- Gina Haspel is the new director of the CIA
- Al Bawaba spoke with the CIA agent who blew the whiste on waterboarding, John Kiriakou
- Kiriakou expresses deep fears of a Haspel-led CIA
- In addition to potentially re-introducing torture, the CIA may potentially enjoy relative immunity from the law
By Ty Joplin
On May 17, 2018, Gina Haspel was confirmed by the U.S. Senate as the director of the Central Intelligence Agency (CIA).
To understand what a Haspel-led CIA looks like, Al Bawaba spoke with John Kiriakou, a former CIA officer who blew the whistle on the CIA’s use of waterboarding, serving nearly two years in prison for the leak. He calls Haspel the “consummate insider” who may bring back the torture program he helped to out, and Haspel helped to create. The conversation inaugurated Al Bawaba’s new podcast, The Gateway.
“As an American, I can't trust Gina Haspel to follow the law on this issue because she doesn’t support the law in the first place,” Kiriakou stated.
In 2002, Haspel directed a CIA blacksite in Thailand, overseeing the waterboarding of Abdelrahim al-Nashiri, a suspected terrorist who was transferred between black sites all over the world before eventually landing in Guantanamo Bay.
Kiriakou described other torture techniques used under Haspel’s directorship, including the practice of locking detainees in small cages and chaining them in place naked in a cold room and periodically throwing ice water on them.
John Kiriakou blew the whistle on the CIA’s use of waterboarding, and was eventually charged with three counts of espionage among other charges. He served nearly two years in prison for publicly revealing the program.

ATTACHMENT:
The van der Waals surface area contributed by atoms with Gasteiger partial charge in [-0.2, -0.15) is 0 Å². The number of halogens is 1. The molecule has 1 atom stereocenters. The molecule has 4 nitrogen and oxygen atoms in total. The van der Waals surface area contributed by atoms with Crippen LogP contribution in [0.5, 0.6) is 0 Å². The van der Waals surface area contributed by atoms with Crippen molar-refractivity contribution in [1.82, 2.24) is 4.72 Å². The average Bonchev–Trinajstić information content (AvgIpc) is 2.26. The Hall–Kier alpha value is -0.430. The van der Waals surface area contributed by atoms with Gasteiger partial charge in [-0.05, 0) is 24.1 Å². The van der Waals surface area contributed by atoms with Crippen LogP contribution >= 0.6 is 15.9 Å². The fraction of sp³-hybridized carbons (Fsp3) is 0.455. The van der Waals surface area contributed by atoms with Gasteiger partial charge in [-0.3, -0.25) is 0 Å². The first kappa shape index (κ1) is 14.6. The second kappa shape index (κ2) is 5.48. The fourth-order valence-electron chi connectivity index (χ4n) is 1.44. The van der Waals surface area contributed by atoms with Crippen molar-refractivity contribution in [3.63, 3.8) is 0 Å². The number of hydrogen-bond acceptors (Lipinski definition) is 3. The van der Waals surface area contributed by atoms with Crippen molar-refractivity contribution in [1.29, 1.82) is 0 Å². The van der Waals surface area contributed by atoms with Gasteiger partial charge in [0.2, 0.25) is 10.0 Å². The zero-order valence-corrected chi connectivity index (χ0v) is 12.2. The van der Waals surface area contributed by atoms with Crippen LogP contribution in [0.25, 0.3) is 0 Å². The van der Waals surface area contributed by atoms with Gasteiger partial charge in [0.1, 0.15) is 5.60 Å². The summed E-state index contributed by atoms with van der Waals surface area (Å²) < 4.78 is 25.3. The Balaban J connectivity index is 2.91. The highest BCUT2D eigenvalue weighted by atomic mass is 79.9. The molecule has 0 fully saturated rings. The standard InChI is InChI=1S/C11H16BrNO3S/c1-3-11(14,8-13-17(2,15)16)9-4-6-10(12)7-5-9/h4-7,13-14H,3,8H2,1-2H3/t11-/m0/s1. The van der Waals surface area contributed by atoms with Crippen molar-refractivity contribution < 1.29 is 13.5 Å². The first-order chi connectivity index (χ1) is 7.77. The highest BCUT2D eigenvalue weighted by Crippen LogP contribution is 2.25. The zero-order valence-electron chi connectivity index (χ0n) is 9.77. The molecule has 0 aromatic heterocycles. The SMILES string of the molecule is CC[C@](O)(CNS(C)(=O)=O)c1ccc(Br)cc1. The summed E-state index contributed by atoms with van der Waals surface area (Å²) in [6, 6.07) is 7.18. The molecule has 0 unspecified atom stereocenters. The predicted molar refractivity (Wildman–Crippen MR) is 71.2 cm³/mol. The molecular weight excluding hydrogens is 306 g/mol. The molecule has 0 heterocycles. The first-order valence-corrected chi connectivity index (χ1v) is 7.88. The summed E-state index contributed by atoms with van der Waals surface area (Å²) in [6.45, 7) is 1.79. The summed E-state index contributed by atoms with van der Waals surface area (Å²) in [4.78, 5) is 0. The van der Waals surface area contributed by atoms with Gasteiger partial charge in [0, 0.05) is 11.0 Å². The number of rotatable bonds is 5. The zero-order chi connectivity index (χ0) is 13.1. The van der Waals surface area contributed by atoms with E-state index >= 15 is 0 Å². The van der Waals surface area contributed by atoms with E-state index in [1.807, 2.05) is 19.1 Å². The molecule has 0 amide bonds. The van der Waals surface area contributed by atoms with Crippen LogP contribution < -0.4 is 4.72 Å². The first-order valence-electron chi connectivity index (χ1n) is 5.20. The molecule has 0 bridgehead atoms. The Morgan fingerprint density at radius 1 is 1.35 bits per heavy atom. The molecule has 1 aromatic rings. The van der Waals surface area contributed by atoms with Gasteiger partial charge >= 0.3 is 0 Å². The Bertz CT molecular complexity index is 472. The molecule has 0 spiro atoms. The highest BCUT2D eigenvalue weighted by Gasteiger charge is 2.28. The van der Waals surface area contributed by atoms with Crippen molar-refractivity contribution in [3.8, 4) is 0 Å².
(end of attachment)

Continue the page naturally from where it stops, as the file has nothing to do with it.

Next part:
John Kiriakou (Twitter)
Though Haspel assured skeptical senators that she would not re-introduce the program, she maintained that the torture techniques revealed useful information—a claim disputed by independent investigations into the methods deployed. Kiriakou told Al Bawaba that one of his great fears was that Haspel could order the re-introduction of torture if she or president Trump perceives it to be useful in a time of crisis.
Kiriakou claimed that Haspel initially advocated for torture as a kind of revenge for 9/11: but “revenge is not a policy, you have to be careful not to let emotion guide your policy, and the CIA failed at that.”
In the conversation, Kiriakou also noted the sheer lack of checks and controls the U.S. government has over the CIA. “The oversight committees aren’t really oversight committees, they’re no more than cheerleading committees… for the CIA,” he explained.
Haspel was also cheered on from the intelligence community to become the director of the CIA, with the CIA’s own office of public affairs tweeting complimentary articles of Haspel’s leadership and selectively de-classifying parts of Haspel’s career in the agency that make her seem more qualified, conveniently leaving out her involvement in torture or previous advocacy on destroying evidence that torture ever took place.
“I thought that was scandalous,” Kiriakou said. “It was literally unprecedented in the history of the CIA for the office of public affairs to come out” so staunchly for a candidate. “I had never seen anything like this before” in 15 years of being in the CIA. The CIA’s office of public affairs “aren’t supposed to take a position.”
According to Kiriakou, a Haspel-led CIA will continue to push the envelope of what it can get away with in skirting laws and accountability mechanisms. “The CIA conflates patriotism with nationalism.”
“After 9/11, nationalism replaced patriotism,” where the rules of nationalism is “win at all costs,” Haspel, it appears, is willing to ‘win’ no matter if the techniques she will deploy cause regional instability abroad and predictable blowback to U.S. national security.
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